You know, one of the most, you know, like widely used, like assistive technologies or like for people who use computers are, are mouth sticks. So if you have mobility issues and you know, and where you can, you know, you have control of, of your, of your, of your, your head and your mouth muscles and you need to type that's, you know, people, you use mouth, you know, mouth sticks.
And that's the thing of being aware. That's why it's, it's, it's not just enough to understand accessibility from a technical or design or test, you know, angle, really understanding disability. Because when you understand disability, you understand the, the, you, you begin to understand the needs of, of, of, you know, of people, of what they need of, of like, and how they need to gain, get access.
And so, you know, so you have things like mouth sticks, you have eye tracking software. You have you know, you have, you know, adaptive keyboards, you have you know, switches that for, you know, you know, like that looks like, you know, like a huge button.
But, you know, and that, and, and that's why you were telling people about, you know, keyboard, keyboard testing and, you know, and being very aware about keyboard navigation because many, you know, not only do screen readers use keyboard or either emulate keyboard inputs or use keyboard inputs, a variety of other assistive technology will use, you know, will use those as, as well.
And so, yes, it's not, you know, it's very expensive to try to buy, you know, you know, all the leading, you know, assistive technology out there. I, you know, am trying to teach, you know, self to use switch. Again, I don't have mobility issues, so it's really not, you know, my testing really is very, very limited because I'm trying to test as someone who does have, who doesn't have mobility issues.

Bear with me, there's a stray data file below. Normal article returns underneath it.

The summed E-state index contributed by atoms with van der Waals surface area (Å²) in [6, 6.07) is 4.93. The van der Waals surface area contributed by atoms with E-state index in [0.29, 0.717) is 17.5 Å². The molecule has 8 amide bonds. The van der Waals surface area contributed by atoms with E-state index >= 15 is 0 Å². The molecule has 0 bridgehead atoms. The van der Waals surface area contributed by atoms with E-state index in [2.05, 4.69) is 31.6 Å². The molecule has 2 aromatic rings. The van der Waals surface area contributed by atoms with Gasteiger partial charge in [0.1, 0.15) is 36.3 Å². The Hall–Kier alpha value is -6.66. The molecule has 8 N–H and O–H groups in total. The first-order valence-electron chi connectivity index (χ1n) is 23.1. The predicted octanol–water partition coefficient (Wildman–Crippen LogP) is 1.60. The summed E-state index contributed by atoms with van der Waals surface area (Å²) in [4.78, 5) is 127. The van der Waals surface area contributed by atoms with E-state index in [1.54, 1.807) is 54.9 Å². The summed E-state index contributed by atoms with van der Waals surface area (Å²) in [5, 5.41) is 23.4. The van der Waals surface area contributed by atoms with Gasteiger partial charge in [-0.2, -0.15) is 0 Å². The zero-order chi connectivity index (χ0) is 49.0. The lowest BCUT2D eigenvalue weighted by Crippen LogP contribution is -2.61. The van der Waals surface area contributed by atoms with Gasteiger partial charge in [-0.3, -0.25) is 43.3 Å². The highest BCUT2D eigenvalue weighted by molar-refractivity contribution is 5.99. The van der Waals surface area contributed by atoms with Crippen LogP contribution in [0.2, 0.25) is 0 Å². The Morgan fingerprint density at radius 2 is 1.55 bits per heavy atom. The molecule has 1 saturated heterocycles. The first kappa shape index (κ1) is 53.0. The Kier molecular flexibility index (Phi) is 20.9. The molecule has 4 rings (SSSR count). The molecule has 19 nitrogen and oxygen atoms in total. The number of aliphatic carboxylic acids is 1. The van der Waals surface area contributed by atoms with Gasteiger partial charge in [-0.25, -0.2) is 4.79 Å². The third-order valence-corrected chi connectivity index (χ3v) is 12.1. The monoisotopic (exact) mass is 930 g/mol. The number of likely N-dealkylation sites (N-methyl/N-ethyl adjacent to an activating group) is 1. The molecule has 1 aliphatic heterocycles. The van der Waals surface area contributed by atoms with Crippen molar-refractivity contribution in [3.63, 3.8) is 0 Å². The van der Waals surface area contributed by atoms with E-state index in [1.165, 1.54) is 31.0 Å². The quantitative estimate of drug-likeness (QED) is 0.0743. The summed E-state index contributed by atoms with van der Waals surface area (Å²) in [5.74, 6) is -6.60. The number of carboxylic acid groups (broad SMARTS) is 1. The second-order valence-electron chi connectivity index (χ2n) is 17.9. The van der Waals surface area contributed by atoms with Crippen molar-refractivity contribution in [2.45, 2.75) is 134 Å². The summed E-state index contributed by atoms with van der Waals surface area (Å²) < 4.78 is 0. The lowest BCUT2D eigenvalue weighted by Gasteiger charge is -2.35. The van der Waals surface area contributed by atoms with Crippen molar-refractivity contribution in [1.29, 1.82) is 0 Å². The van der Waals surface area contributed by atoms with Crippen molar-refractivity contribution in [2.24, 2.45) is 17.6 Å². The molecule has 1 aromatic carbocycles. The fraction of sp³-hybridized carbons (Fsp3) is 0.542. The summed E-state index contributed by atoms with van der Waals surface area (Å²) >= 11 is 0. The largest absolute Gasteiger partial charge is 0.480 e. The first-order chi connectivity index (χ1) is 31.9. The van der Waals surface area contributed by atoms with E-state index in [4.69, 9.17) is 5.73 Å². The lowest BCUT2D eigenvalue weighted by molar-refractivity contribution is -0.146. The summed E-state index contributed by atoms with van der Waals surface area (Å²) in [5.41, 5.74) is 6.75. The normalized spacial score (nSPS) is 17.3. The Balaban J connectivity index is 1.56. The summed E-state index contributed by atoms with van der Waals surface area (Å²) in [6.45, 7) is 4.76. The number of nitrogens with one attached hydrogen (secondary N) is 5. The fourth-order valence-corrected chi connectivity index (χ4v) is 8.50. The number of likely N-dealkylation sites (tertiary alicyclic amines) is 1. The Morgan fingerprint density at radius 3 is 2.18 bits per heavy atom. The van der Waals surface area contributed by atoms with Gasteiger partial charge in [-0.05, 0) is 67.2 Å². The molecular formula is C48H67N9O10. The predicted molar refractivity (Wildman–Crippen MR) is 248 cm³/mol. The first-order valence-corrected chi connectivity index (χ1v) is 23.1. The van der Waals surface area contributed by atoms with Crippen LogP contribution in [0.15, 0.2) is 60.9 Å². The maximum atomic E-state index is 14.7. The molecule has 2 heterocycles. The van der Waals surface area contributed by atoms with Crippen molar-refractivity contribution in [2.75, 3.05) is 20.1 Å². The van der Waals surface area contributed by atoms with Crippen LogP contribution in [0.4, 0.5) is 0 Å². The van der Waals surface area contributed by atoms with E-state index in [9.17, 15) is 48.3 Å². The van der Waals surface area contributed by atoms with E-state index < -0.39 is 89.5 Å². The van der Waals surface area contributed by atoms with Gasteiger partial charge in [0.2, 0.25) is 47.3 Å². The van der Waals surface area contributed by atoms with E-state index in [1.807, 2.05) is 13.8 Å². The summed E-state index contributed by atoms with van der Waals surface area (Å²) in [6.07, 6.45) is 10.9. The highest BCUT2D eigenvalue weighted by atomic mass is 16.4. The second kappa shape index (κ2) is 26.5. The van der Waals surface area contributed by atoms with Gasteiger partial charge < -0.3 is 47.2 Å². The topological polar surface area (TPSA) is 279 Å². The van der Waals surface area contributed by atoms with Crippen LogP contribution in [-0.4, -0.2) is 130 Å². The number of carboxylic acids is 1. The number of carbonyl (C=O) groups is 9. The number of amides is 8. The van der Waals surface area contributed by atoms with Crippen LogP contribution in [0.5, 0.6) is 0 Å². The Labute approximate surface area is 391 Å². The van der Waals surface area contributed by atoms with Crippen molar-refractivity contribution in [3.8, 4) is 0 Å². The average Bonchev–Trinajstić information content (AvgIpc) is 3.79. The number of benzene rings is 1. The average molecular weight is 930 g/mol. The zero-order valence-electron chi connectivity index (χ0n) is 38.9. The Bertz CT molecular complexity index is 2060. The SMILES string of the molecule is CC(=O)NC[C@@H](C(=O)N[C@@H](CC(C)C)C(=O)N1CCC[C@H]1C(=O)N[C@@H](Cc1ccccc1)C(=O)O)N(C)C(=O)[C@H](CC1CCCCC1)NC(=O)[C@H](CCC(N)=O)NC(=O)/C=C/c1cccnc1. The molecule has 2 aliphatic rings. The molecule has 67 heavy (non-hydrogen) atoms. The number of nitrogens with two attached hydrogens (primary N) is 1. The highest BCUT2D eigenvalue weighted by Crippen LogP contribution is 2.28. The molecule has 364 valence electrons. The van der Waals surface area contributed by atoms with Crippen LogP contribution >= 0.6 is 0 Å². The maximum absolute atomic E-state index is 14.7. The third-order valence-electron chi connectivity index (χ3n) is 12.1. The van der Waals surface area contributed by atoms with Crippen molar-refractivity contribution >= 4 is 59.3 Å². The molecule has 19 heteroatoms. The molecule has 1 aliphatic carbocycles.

And, you know, and again, that's, you know, it's, it's, so I'm, you know, that also the cost, like the, you know, the, the, the Jelly Bean switch cost. I think, you know, along with the adapter and the actual switch, it was close to $200. So, it's, you know, and that's, and that is not a small price for, you know, you know, especially if you're like a, you know, a small business trying to do accessibility testing on your, you know, things.
So, you know, and that's, you know, and that's why going back of hiring, you know people with disabilities, because you know, you know, one of the things, you know, if you want to make sure you're actually doing thorough testing on, with assistive technology. Hire the people who definitely understand that assistive technology and use it every day and use it not just for testing cases, because that, that is going to, that's a very limited, it's very controlled.
And when you're using a, you know, a, a, you know, when you're using a product, you, it's not controlled. It's not, you know, there's not a series of steps in some tests, you know management system, it's, it's very, it's anything and everything. They're, they're cats. There's, you know, there's all the stuff that, that, that happens.
So, I know I'm kind of all over the place. So, when it comes to assistive technology, just know, like, you know, really, I think the best thing to know is to, to really start learning about disability and learning about different kinds of disabilities and how that might affect you know, that the access someone needs to, to your platform, to your application.